The last two years have been rewarding for fans of Japanese experimental artist Phew. She’s released a pair of full-lengths—2015’s A New World and the off-kilter Light Sleep, released this past March via New York label Mesh-Key. This is an especially welcome development, considering her last record before that was released in 1995.
It’s not that Phew—real name Hiromi Moritani—vanished, necessarily. Over the past 20 years, she’s collaborated with various musicians, fronted the punk-rock band Most, and played shows all across Japan. In recent years, local music media have begun affording Phew the critical respect she deserves; albums she created over the last 40 years have gone from record store rarities to being included on “best of” lists. She landed at number 35 on Japanese magazine Snoozer’s “150 Greatest Albums of Japanese Rock ‘n’ Roll,” and two of her albums were named Music Magazine’s best Japanese albums of the ‘90s list last year.
Yet despite the growing acclaim, Phew didn’t release any solo material until she started recording songs for Light Sleep in 2014.“I recorded at home casually,” she tells me. “My thoughts and feelings at the moment I made that music were reflected directly in the songs.”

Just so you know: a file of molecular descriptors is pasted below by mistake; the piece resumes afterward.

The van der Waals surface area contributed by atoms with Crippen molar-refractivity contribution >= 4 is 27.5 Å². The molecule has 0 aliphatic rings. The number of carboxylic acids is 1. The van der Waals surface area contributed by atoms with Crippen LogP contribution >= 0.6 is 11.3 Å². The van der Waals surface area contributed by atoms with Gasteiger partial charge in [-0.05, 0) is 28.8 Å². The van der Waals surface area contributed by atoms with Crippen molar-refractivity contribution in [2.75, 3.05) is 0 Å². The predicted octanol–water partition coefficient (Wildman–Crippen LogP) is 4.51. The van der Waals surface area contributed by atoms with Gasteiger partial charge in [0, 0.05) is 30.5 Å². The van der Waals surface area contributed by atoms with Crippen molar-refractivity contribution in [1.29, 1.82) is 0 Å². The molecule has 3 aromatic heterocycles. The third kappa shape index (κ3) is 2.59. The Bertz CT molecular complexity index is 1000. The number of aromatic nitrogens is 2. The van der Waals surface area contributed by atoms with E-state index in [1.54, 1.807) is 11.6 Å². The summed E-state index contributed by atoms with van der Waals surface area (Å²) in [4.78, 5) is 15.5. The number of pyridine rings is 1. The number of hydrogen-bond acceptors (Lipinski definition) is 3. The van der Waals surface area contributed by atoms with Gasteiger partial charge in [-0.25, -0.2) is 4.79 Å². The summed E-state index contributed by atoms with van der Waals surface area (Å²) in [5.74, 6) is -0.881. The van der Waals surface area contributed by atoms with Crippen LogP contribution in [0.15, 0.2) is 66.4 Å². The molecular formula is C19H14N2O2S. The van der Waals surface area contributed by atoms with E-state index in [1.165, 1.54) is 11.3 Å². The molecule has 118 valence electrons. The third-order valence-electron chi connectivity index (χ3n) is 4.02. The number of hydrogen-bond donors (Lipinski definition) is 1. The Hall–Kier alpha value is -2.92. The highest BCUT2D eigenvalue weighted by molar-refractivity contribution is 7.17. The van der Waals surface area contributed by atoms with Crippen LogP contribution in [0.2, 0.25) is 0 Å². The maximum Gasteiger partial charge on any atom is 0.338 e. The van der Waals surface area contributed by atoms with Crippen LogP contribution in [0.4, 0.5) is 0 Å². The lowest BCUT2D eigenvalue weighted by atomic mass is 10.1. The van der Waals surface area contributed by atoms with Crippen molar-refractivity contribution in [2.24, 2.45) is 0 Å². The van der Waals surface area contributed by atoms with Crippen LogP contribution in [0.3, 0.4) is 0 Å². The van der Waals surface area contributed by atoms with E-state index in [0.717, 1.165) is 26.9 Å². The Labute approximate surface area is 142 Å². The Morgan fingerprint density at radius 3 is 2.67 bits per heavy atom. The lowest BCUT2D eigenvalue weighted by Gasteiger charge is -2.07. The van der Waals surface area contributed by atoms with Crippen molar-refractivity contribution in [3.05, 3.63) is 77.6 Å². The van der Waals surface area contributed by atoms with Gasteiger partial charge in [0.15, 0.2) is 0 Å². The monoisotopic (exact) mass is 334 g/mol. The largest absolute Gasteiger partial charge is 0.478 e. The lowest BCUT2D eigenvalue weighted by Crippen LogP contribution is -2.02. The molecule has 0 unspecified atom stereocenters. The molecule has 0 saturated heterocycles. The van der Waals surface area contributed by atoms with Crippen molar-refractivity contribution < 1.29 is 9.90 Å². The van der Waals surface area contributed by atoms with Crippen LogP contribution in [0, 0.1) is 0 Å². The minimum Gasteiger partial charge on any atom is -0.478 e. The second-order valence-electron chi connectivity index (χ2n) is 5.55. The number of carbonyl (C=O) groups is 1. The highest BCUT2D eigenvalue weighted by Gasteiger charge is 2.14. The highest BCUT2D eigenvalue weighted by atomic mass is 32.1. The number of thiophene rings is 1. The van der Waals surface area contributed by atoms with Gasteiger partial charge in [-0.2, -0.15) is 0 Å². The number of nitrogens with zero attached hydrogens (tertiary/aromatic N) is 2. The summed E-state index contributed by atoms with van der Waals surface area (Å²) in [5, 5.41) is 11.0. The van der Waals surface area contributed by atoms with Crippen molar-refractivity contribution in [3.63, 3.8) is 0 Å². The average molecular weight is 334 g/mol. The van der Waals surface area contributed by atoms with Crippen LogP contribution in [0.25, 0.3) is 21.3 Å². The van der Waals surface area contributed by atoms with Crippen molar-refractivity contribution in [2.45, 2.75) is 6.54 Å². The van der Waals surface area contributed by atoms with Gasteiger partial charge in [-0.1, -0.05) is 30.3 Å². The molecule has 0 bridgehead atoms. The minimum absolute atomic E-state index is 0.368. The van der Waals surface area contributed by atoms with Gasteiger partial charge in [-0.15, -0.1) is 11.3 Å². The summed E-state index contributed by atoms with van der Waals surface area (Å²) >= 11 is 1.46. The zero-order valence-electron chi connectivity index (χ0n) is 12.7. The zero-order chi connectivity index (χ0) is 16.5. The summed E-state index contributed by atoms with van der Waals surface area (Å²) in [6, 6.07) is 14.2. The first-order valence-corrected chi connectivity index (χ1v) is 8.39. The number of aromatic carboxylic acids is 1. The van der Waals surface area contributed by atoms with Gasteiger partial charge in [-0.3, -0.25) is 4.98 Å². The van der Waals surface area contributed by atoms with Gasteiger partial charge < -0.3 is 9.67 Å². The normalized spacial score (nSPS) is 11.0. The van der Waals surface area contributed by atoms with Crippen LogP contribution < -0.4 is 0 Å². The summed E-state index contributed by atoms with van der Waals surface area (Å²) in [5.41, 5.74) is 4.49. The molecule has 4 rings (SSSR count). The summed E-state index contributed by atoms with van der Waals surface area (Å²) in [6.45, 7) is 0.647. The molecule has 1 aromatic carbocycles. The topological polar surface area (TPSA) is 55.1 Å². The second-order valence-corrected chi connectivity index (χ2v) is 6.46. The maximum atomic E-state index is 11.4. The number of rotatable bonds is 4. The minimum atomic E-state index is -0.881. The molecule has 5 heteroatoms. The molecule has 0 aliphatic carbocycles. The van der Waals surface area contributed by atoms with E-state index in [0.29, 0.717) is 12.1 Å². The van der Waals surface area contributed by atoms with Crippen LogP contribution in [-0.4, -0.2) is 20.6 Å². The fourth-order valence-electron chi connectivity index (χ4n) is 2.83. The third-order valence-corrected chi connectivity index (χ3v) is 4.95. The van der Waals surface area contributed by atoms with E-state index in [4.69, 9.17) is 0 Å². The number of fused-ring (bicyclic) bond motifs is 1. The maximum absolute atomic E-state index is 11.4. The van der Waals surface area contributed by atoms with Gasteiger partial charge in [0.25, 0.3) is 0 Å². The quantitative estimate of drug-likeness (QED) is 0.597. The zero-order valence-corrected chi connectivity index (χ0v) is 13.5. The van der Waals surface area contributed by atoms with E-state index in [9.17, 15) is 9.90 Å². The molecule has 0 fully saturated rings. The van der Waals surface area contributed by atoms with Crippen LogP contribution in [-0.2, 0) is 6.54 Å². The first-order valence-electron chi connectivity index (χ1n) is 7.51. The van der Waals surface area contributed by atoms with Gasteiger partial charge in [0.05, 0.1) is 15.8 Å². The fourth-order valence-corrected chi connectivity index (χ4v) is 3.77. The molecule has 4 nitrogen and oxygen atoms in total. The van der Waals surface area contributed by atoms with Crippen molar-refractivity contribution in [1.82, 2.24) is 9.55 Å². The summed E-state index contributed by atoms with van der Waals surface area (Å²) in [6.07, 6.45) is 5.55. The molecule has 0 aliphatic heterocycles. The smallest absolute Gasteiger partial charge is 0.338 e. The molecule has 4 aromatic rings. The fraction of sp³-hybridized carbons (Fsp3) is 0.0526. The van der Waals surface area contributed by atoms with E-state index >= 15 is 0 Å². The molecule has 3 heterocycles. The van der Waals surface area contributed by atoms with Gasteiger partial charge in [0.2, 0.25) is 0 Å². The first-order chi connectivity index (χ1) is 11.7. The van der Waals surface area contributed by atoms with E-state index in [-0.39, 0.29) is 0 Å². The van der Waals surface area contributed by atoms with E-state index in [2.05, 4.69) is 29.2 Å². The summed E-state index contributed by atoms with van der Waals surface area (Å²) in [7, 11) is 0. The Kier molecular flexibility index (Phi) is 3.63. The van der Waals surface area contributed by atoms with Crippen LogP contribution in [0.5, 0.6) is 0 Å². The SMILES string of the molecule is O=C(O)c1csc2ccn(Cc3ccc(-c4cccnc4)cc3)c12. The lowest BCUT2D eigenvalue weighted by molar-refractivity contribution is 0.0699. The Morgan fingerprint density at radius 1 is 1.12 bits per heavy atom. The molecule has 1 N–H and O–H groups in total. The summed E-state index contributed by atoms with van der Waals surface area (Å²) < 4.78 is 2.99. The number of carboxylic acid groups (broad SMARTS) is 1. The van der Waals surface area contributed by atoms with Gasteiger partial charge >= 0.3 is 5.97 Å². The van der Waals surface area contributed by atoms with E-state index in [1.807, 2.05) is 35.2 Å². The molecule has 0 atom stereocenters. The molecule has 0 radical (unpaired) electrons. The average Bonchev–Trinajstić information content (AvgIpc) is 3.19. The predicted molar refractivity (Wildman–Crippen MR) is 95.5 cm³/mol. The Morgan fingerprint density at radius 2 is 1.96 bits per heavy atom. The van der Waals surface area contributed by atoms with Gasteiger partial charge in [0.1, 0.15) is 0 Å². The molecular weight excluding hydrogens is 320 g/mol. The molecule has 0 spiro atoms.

This directness is readily apparent in Light Sleep, a six-song set featuring some of Phew’s most intimate songs to date. That closeness often feels tense; she’s constructed the music out of an assortment of analog synthesizers and vintage rhythm boxes, and the decades-old equipment creates an unnerving quality in the songs; as always, her voice, which is always unpredictable and commanding, is the central feature of her music. Here, it ranges from unsettlingly monotone on “New World” to frantic on “CQ Tokyo.”